A British investigatory committee examining pre-war failures plans to call the country’s former head of state, former Prime Minister Tony Blair — a move the US Congress probably will never embrace.
The British inquiry involves five panelists who will quiz witnesses as to their knowledge of the events leading up to the UK’s involvement in the Iraq war, which was started by President George W. Bush and British Prime Minister Tony Blair. 150 Britons died in the conflict; the last UK troops were withdrawn earlier this year.
Ex civil servant Sir John Chilcot — a former civil servant who is leading the probe — insisted the inquiry would not be a whitewash, adding it would visit Iraq and hold discussions with its officials plus those from the United States and other countries involved in the conflict.
“The inquiry is not a court of law and nobody is on trial. But I want to make something absolutely clear — the committee will not shy away from making criticism,” he told reporters.
In the US, no such effort to solicit President George W. Bush’s testimony has occurred, though the Senate Intelligence Committee mounted its own investigation into faulty pre-war intelligence. The US Congress voted in support of authorizing President Bush to use “force” in Iraq, effectively signing a declaration of war.
“If we find that mistakes were made, that there were issues which could have been dealt with better, we will say so frankly,” Chilcot said.
Chilcot is described as the ultimate “mandarin” and “safe pair of hands.”
The inquiry was announced by Prime Minister Gordon Brown last month, honouring a pledge that the run-up to and conduct of the US-led and British-backed conflict would be examined once British troops pulled out.
Brown’s predecessor Blair faced intense public hostility after backing then US president George W. Bush in the 2003 invasion and Blair’s resulting unpopularity was one of the main reasons which led to him quitting in 2007.
Blair will be called to give evidence at the hearings which will start later this year, Chilcot said. The former premier has vowed to cooperate “fully” with the probe.
There has been controversy over whether the hearings will be heard in public but Chilcot stressed this would happen wherever possible, adding they could be televised and streamed live on the Internet.
But some evidence will be taken in private for national security reasons and to ensure “complete candour”, he said, adding that although witnesses could not be compelled to give evidence, he did not expect anyone to decline.
Brown was forced into an embarrassing U-turn after initially announcing that the inquiry would be held in private, provoking angry claims that it would not be transparent.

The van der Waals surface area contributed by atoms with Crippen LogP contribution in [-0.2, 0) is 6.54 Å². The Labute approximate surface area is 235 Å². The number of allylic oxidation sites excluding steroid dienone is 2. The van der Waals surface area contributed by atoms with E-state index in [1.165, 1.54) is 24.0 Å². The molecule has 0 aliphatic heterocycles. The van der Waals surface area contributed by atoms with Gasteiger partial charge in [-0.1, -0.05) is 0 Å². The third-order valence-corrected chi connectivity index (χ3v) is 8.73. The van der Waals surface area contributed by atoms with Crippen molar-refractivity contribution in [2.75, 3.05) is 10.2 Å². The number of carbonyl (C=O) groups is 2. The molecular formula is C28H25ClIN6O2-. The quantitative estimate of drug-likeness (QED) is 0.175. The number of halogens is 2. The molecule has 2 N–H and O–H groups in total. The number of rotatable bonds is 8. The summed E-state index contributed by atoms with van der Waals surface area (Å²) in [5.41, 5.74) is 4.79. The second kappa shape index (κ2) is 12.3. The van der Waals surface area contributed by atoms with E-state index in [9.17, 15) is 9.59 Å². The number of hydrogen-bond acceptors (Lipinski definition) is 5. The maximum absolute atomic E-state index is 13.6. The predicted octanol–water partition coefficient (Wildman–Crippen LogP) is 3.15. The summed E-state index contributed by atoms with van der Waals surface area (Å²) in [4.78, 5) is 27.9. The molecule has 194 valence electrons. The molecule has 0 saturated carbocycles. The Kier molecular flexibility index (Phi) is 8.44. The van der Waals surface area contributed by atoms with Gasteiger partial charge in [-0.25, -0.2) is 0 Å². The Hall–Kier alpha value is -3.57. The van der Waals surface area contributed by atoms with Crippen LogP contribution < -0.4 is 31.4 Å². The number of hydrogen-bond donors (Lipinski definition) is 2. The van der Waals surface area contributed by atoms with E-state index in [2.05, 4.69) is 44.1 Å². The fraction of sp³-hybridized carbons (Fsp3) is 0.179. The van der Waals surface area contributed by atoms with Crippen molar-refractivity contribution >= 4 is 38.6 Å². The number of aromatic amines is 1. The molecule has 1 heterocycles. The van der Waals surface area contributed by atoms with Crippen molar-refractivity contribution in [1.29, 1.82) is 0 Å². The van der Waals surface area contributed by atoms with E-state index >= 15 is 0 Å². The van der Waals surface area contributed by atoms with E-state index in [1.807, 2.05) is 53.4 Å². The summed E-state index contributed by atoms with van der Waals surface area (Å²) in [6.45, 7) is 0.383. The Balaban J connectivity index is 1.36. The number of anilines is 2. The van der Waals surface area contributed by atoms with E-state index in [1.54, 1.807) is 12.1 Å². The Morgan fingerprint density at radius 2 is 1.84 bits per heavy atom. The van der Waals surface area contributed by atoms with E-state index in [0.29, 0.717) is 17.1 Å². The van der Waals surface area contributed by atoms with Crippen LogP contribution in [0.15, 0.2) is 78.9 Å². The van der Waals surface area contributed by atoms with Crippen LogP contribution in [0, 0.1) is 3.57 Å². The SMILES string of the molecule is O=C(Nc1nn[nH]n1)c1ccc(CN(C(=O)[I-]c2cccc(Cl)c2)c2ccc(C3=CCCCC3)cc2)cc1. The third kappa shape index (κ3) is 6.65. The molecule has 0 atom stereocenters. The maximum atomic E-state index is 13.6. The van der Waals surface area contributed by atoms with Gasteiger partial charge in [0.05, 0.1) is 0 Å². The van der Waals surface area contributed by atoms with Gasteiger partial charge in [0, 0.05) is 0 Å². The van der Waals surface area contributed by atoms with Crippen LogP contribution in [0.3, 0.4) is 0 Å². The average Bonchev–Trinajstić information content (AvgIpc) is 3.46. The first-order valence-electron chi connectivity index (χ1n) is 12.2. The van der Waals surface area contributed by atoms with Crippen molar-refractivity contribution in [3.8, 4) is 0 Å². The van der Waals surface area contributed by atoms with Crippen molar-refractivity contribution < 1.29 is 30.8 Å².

The prime minister also had to backtrack on an initial pledge that the probe would not “apportion blame,” with Foreign Secretary David Miliband telling MPs it could “praise or blame whoever it likes.”
The probe will seek access to government records and will also hear from the families of the 179 British troops who died in Iraq from 2003.
There have already been two main official probes in Britain into elements surrounding the run-up to the invasion to topple Saddam Hussein’s regime.
The 2004 Hutton inquiry looked at the suicide of David Kelly, a government scientist named as the possible source of a BBC report claiming the government “sexed up” a dossier on Iraq’s military capability.
Meanwhile the Butler inquiry, which reported the same year, highlighted failings in intelligence over whether Saddam had weapons of mass destruction. Chilcot was a member of the panel which oversaw that inquiry.
Critics have labelled previous probes a whitewash, but Chilcot insisted that the latest should be judged on its findings, highlighting the credentials of he and his fellow panel members.
“I don’t think any of us, candidly, are prisoners of a Whitehall culture… subservient to the government of the day,” he told reporters.
The report is expected by late 2010 at the earliest.
It will not be published before the next general election, which has to be held by the middle of next year, and which polls say Brown’s government faces an uphill battle to win.
The Iraq inquiry will not produce its final report until after the general election, its chairman, Sir John Chilcot, said today.
Chilcot told a news conference the inquiry team would find it impossible to finish its work within a year and that it might not be able to publish its conclusions until 2011.
He also confirmed that the former prime minister Tony Blair would definitely be expected to give evidence to the inquiry in public.
And he said his committee would “not shy away” from attributing blame if it was justified.
Gordon Brown has to call an election by 3 June next year, and Chilcot’s comments mean the government will not have to worry about the inquiry’s final verdict being an issue during the campaign.
Chilcot said he had not ruled out publishing an interim report, but added that this was unlikely.
In his opening address, the former civil servant stressed that Blair would be called to give evidence.